In a report submitted to the U.N. Human Rights Committee on Tuesday, the Hong Kong Democratic Party voices concerns about autonomy in the special administrative region of China.
Albert Ho is the party's vice-chairman and author of the report.
"Namely, we are concerned that the repeated interpretation of the Basic Law issued by the Standing Committee of the National People's Congress would damage the independence of the judiciary and undermine the principle of "One country, two systems" and the high degree of autonomy promised to Hong Kong," Ho said.
The promise of autonomy was made when the former British colony was returned to China in 1997. The territory has its own courts, police force and political system and retains civil liberties not found elsewhere in China.
But the Standing Committee of China's National People's Congress has made three rulings on how Hong Kong's constitution should be applied since the handover, the last time in 2005 at the request of the Hong Kong government.
Ho says the Hong Kong Democratic Party wants the U.N. Human Rights Committee to denounce the city's government for making the request and to ask it to abstain from further attempts at interpreting the Basic Law.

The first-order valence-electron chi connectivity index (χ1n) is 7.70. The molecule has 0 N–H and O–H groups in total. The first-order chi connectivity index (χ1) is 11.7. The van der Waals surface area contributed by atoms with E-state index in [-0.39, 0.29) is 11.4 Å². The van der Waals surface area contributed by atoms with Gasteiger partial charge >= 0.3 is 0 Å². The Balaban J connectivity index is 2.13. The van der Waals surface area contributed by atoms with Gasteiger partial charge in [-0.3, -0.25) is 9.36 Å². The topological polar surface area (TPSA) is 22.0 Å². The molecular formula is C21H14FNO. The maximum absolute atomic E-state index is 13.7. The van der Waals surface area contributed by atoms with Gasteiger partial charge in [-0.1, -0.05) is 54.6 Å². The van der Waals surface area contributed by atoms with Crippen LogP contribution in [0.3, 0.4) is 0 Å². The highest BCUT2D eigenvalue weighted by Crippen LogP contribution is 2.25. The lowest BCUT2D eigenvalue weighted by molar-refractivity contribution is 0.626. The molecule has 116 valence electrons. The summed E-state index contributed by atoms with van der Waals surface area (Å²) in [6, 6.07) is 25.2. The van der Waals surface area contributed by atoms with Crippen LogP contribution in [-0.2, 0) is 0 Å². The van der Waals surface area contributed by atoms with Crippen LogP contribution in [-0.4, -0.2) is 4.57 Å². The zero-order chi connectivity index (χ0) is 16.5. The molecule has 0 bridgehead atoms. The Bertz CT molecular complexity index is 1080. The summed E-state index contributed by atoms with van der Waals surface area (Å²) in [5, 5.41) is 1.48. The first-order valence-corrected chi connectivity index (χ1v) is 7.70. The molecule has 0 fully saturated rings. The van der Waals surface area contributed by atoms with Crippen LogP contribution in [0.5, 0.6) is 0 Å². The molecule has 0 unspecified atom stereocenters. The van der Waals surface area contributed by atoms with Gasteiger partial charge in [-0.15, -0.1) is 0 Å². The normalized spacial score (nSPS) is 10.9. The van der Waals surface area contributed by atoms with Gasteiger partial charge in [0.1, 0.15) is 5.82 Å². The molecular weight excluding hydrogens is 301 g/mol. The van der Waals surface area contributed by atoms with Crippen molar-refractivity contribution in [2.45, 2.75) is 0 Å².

Ho says the Democrats are also concerned Beijing's interpretations of the constitution have delayed the implementation of universal suffrage in the territory. The Basic Law guarantees eventual full democracy, but does not say when that would come.
Since the handover, a committee of 800 mostly appointed members has selected Hong Kong's leader from a list of candidates pre-approved by Beijing. Only one-third of the legislature is directly elected.
The Democrats want the U.N. Human Rights Committee to urge Hong Kong's government to request a concrete timetable and road map for full democracy from Beijing, in the hope it can be achieved by 2012.
The Democratic Party submitted the report one week ahead of a hearing about Hong Kong's political and civil rights at the United Nations in New York next week. It will be the first such hearing since 1999.